Rudolph Jacobs
Rugby Journalist
4 minute read
30 Jul 2016
5:00 am

Courtnall Skosan: Juggling a few balls

Rudolph Jacobs

Former Bulls player is putting up a paw for the Lions.

Courtnall Skosan

Courtnall Skosan has been hitting the headlines on two different fronts the last few weeks – scoring blistering tries for the all-conquering Lions from the left wing and supporting his beautiful wife, Semone, with her campaign as a finalist in the Mrs SA competition.

Skosan sat down this week to explain his balancing act, while focusing big time on helping his beloved Lions to bring the Super Rugby trophy back to SA shores.

“It’s really exciting times, I want to help Semone where possible, but then I have also been a busy guy the last few weeks,” chuckled Skosan, who turned 25 last Sunday.

Today, the Lions are involved in a Super Rugby semifinal thriller against the Highlanders from New Zealand at Ellis Park – and Skosan’s eyes just light up as he stares you straight in the eye.

“It’s probably one of the more difficult things – not to think about the trophy or the final at home or away – in this competition you have to stay ‘in the next moment’ which is the Lions motto,” said Skosan.

“You have to remain calm and composed and ensure you take it week by week, despite that being a cliché. It can land you straight on your backside and you don’t want that.

“And eventually if we do get that far, we will focus on the Hurricanes or the Chiefs next week.”

Skosan has been one of the more prolific try-scorers for the team and, with nine tries – a mark he shares with Lions team-mates centres Lionel Mapoe and Rohan Janse van Rensburg – has featured prominently in Springbok team discussions. But the former Blue Bull, who joined the Lions in 2014, said the focus was only on today.

“Preparation has gone very well; we have put in very hard work for the past week or two so we are happy that we are on track,” he said. Skosan said that despite the magnitude of today’s occasion, the squad had been very relaxed.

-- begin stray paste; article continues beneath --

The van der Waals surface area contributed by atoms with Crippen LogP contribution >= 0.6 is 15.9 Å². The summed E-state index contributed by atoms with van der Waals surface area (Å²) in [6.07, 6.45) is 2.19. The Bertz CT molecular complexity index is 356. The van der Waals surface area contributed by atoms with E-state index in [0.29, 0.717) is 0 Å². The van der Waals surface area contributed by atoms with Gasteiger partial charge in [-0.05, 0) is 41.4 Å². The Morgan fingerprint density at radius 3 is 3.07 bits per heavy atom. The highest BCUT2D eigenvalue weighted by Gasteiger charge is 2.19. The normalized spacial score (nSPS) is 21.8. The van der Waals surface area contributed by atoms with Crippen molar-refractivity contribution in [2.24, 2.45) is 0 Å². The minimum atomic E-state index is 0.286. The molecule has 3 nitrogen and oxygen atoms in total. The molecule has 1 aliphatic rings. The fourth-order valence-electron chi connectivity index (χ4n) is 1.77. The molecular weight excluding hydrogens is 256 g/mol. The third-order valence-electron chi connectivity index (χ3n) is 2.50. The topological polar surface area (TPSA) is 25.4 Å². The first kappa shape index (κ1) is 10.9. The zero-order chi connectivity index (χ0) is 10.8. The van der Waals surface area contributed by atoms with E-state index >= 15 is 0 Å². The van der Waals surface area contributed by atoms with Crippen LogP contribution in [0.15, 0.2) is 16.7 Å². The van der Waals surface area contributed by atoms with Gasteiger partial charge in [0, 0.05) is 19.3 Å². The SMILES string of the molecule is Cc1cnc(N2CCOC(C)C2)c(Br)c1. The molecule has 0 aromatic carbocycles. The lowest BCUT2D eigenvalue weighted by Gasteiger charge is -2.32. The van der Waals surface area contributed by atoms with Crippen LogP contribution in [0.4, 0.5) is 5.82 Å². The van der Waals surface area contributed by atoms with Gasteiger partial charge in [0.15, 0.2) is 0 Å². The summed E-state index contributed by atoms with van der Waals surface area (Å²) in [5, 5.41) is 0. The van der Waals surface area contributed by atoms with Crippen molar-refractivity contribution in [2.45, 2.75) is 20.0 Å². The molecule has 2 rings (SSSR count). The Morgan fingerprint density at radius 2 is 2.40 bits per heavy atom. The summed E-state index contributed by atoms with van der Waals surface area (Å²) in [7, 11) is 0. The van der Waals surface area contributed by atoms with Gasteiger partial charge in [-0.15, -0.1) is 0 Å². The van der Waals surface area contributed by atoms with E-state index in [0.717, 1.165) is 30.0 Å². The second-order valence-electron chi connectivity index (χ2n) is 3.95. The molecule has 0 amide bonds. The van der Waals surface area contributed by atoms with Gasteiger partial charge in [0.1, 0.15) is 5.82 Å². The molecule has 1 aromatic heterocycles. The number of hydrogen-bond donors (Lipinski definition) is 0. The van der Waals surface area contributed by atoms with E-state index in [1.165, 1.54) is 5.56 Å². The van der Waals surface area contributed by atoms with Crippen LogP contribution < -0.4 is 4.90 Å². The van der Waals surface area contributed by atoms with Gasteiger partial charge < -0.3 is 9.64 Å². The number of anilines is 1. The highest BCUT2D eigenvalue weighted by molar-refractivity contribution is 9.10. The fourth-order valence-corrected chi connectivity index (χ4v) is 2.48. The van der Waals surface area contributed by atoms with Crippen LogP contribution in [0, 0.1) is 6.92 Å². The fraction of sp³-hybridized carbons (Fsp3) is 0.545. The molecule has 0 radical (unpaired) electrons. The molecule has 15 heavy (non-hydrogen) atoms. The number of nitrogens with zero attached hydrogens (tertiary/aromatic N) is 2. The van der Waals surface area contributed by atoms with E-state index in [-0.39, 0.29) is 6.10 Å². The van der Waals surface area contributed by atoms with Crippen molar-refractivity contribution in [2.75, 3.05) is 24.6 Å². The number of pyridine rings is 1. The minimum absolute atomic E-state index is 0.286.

“It’s not so much that the importance of the game hasn’t sunk in; we are too aware how big the game is, but every game has been important to us,” he said. “It’s another game where we have to take it head-on and perform the best way we can, so that’s where it comes from, ‘just another game’.”

Skosan said they were also a vastly improved side compared with the one that went down 34-15 to the Highlanders in Dunedin early in the competition.

“That game was our last on tour and it was a bit of a tough game for us. But as a team we have grown so much since that day and it is something like three, four months ago,” he said.

“We also had the situation where the plane had to turn around because of severe weather conditions, but I don’t think it was a major factor in the game. We just learned a few lessons the hard way and I think we are now a much better team than we were back then.

“At the end of the day there are things that work and things that don’t come off. But it’s about carrying on what you are doing, continuing to work hard on those things you didn’t do all that well, and to do it better every time – or at least improve.

“It’s just another approach this week, against another opponent, and trying to stay with your processes and ensurinf at the end of the day that we get the desired result.”

Last week, Skosan got the ball rolling by scoring the opening try against the Crusaders in the quarterfinal inside the opening two minutes – just the sort of start the Lions were looking for.

“The try was a bit of a shock, but it was a well-planned move and, fortunately, it came off for us, which we were extremely happy about. It was extremely satisfactory to have rounded that move off for the team’s sake.

“Ideally, you want to start every game well. It doesn’t always work out that way, but last weekend against the Crusaders it did come off and it worked pretty well on the day,” Skosan said.

“The Highlanders have a dangerous back three, but I take all opponents very seriously. At this level you have to have respect for everyone – and All Black players at the back are guys with flair and who always bring that little bit extra to the game.

“Every time they get going, they are extremely difficult – but it’s a challenge that we have to accept and see what happens.” And there’s still the husbandly support duties for wife Semone …